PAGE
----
One of the reasons why people get stuck in the dance of the drama triangle is because it isn’t a logical process, it’s a purely emotional one. It gets to us on the emotional plane, where a lot of our actions stem from. It pulls knee-jerk reactions out of us.
A major driving emotion of the drama triangle is guilt. Guilt and its little voice nagging at the back of our minds… “If I don’t do this, it means that I am doing something wrong.” And what happens if I do something wrong? It means others will find out and disapprove of me. Approval is how I experience love. If I do the wrong thing, I will not be loved. I am only safe if others approve of me. I am only allowed to experience good feelings if I am making others happy (doing what they want me to do).
Ouch! Stuff that goes right into the heart of us. No wonder we act so reflexively; no wonder it takes so much effort to change this cycle. Because it’s the stuff that taps into that dark, anxiety-filled space where our deepest fears reside. Much of what gives us feelings of guilt were programmed into us in early childhood. Since most of us probably did not experience the most perfect of childhoods, it’s such an easy way to hook us in – most of us have had felt the need to perform for others in some way in order to gain approval. If we disappoint others, we are doing something wrong. If we don’t do what they ask of us, we are selfish.
This is especially true for those who grew up in households where caregivers tended to use emotional blackmail as a way to get children to comply, where ‘love’ (approval) was meted out based on how ‘obedient’ a child is. Some of us have bigger fears and wounds than others, and this creates conditions that predispose one towards others’ manipulation.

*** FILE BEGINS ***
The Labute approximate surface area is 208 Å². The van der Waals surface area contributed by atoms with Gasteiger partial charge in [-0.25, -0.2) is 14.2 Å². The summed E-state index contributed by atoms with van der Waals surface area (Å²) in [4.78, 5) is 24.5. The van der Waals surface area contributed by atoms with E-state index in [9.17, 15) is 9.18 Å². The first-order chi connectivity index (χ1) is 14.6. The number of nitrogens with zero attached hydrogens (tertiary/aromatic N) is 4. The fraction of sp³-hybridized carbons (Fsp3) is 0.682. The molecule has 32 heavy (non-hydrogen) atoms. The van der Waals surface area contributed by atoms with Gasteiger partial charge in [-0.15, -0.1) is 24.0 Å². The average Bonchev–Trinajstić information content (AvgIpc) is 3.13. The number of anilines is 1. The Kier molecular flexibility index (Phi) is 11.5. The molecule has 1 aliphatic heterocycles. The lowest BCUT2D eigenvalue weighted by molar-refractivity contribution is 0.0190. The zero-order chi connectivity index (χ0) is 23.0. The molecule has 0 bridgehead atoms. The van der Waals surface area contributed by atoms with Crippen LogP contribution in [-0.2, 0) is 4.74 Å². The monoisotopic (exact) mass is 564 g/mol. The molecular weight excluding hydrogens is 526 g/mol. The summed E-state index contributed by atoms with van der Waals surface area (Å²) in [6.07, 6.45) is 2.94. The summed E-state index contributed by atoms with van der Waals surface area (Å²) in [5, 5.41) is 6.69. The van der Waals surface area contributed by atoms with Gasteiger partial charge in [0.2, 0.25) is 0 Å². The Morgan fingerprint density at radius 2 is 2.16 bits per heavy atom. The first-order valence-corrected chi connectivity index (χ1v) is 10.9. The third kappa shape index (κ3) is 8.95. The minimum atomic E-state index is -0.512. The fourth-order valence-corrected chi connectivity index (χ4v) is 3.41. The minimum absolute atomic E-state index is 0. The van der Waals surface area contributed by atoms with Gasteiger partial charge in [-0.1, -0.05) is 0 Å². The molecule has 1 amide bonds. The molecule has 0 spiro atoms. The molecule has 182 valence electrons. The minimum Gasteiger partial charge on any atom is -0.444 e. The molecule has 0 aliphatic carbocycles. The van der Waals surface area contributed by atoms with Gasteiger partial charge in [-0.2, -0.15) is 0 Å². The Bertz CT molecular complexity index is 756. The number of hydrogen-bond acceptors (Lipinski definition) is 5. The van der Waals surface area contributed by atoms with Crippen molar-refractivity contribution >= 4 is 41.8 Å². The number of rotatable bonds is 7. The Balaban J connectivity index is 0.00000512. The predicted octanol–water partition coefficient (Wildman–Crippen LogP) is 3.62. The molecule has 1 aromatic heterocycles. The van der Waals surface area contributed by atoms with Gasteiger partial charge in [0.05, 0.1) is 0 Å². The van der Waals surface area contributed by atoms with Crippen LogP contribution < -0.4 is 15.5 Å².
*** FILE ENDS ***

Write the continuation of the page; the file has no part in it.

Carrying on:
What are the core beliefs underlying guilt?
Guilt usually arises when you are attempting to take an action (based on your own wants and needs) that goes against what the other party wants.
For example, no longer:
- Agreeing to listen to someone complain endlessly about their grievances
- Sacrificing your own time/energy/wellbeing to comply to someone else’s requests
- Accepting one-sided interactions where you are the ‘clown’, punching bag or free therapist
- Being used for any type of interaction where the benefits only go one way, and efforts are seldom, if ever, reciprocated
A sure sign of being on the drama triangle is when you are afraid of how the other person may react if express your true needs and desires. This is a sign of you giving your power away to the other person to dictate how you feel about yourself.
“You owe me (your time/energy/effort/attention). If you don’t do this for me, it means that you are doing something wrong. If you’re not available to me unconditionally it means that you are selfish. You are responsible for my feelings about myself,” says the person taking up the Bully position on the drama triangle.
In reality, you are filling up an essential emptiness (that cannot be filled by any external party) for that person. The both of you are matching puzzle pieces: both wounded, just with different ways of expressing the core wound.
That person, too, has a wound regarding their self-worth. Their self-worth is dependent on your time and attention towards them. They have a false belief that they are loved, worthy, and exist because of others’ efforts and attentions towards them. That without which, they are not allowed to feel good about themselves. Their bullying behavior may be underpinned by rage, fear, shame, grief that they are not willing or able to feel and examine. You are made responsible for any negative feelings that may arise as a result of them not getting what they want.
They derive their good feelings – or more likely than not, are able to stuff down their bad feelings about themselves – through your continued enabling of their behaviors, or sacrificing of yourself to cater to them.